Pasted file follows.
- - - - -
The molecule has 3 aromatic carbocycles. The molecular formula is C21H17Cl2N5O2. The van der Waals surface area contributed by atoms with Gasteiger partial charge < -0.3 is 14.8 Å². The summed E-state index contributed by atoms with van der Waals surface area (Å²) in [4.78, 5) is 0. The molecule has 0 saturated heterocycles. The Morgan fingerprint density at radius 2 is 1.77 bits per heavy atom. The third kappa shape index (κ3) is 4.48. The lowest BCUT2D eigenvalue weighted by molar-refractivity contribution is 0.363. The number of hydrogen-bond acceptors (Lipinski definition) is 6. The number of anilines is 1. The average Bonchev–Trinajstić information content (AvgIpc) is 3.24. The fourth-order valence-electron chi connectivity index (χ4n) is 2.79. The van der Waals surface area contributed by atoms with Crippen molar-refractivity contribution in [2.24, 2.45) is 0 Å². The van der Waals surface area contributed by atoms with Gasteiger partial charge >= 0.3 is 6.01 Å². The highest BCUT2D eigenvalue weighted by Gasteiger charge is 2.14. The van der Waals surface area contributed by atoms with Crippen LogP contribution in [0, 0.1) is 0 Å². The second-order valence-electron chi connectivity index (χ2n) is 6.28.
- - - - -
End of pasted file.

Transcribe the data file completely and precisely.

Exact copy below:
The molecule has 3 aromatic carbocycles. The molecular formula is C21H17Cl2N5O2. The van der Waals surface area contributed by atoms with Gasteiger partial charge < -0.3 is 14.8 Å². The summed E-state index contributed by atoms with van der Waals surface area (Å²) in [4.78, 5) is 0. The molecule has 0 saturated heterocycles. The Morgan fingerprint density at radius 2 is 1.77 bits per heavy atom. The third kappa shape index (κ3) is 4.48. The lowest BCUT2D eigenvalue weighted by molar-refractivity contribution is 0.363. The number of hydrogen-bond acceptors (Lipinski definition) is 6. The number of anilines is 1. The average Bonchev–Trinajstić information content (AvgIpc) is 3.24. The fourth-order valence-electron chi connectivity index (χ4n) is 2.79. The van der Waals surface area contributed by atoms with Crippen molar-refractivity contribution in [2.24, 2.45) is 0 Å². The van der Waals surface area contributed by atoms with Gasteiger partial charge >= 0.3 is 6.01 Å². The highest BCUT2D eigenvalue weighted by Gasteiger charge is 2.14. The van der Waals surface area contributed by atoms with Crippen LogP contribution in [0, 0.1) is 0 Å². The second-order valence-electron chi connectivity index (χ2n) is 6.28.